No sir, I do not approve!

There was this more recent thread talking about this issue, maybe take a gander?

If after this you believe you are being swindled, the next step would be to request proof of execution from T212 (for orders that went through) and compare them to the market’s book. If any discrepancy if found, this may be reported to the regulation agencies.

If you do not place a closing order, because of the displayed spread, keep in mind, as mentioned in this topic already, that all displayed prices are informative only, and may differ quite a bit from the prices you would get in your order.

Placing a limit order would guarantee you execution at your chosen price.

Hope this helps!

Oh also!

If you are referring to CFDs, indeed T212 does have a control on the spread there.

But the heightened spread that will arise with volatility is not an effort to sham their customers, but instead a necessary step regarding their risk-management policy.

As a CFD provider, they are your counterparty, and while they keep a market neutral position (they are not betting against you), they may face high risks when underlying securities move rapidly, and if liquidity is low. Risk being them not being able to replicate your position with the real market, and hence being heavily liable towards you without any of their cover; or the opposite; you becoming far more so liable to them than anticipated.

Now imagine that for every one of your bet, your broker is the counterparty to thousands more bets, from thousands more customers, all at once.
Nobody would enjoy seeing their broker fail, and not being able to honor their counterparty agreement towards their customers.

This is why in certain situations, on CFDs, spreads are very high, as it is standard procedure to limit risk exposure when some underlying security face liquidity risk or execution risk.

Sure I understand your point and how the spread is supposed to counter volatility. My point is that ‘adjustment’ tends to work against the trader. Example:

You buy a stock at £1.00, the spread has a 98p sell, so that’s pretty decent and assuming the stock goes up just 2%, you would at least make your money back.

The stock trades upwards and downwards across the sessions and by mid day. it’s hit £1.10, a 10% gain! You genius! But looking at the spread, it’s offering a £1.00 sell. Ok so maybe there’s some volatility it’s accounting for, so you just have to wait for it to catch up. The stock bounces around £1.10 for the next hour as you wait nervously. It goes top £1.15, and the spread offers a £1.01 sell; a penny?! The stock drops back to £1.10, the sell drops to 96p, a 5p drop because of ‘volatility’.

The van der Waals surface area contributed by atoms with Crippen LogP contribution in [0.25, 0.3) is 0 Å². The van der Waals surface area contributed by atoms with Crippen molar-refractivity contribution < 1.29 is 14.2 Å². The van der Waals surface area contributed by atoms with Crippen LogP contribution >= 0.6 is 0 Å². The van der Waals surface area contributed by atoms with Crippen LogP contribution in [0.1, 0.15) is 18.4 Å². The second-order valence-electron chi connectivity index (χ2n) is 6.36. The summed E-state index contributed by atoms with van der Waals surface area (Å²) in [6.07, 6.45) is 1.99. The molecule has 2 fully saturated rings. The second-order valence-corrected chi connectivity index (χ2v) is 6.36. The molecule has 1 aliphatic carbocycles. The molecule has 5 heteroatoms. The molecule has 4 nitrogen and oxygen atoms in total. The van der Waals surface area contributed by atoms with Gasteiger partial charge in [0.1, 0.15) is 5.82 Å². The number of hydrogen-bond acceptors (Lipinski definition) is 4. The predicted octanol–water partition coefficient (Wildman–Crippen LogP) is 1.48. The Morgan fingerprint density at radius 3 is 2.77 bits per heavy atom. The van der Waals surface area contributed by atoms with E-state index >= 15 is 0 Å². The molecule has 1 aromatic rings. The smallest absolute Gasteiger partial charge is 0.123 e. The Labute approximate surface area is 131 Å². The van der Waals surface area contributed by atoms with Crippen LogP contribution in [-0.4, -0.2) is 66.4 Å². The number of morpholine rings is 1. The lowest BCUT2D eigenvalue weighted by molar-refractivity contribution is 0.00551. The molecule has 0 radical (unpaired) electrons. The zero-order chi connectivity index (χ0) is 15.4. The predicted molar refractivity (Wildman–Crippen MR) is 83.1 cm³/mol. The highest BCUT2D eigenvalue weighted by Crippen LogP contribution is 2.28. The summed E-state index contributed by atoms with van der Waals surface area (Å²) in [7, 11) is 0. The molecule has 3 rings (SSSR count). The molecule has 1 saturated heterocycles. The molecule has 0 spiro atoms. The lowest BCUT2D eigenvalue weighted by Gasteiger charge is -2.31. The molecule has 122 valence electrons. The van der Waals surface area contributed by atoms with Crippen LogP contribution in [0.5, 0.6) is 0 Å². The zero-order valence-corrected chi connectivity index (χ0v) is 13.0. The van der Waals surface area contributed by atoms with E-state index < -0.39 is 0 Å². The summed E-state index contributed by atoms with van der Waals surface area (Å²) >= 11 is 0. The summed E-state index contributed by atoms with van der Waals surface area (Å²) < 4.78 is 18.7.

What happens, and what I see day to day, is when stocks rally in a traders favour, the delay in the sell price to rise, is far longer than the time it takes to drop. Just think about the infrastructure around high speed broadband cables built into exchange buildings, because every micro-second matters when you are trading. 212 with their 1 minute charts makes it hard enough, without the time delay working against us and the sell price falling below the opening price is indicative of how much the time lag works against us.

I don’t trade CFDs because although the time is at shorter intervals, the spread works the same way and it’s frustrating to see yourself at a peak, unable to sell because the spread doesn’t update until the stock falls again. It’s a rigged way of trading and no surprise 76% of CFD traders lose money. It’s worse than a black/jack table. It’s like betting but the house doesn’t let you cash out until you lose. No thanks.

Alright, then just 2 small points to add here;

If you don’t trade CFDs, then the spread is the market spread, T212 has no intervention on it.

As mentioned earlier, there may be disparity between displayed price and market prices; and a limit order will help you out.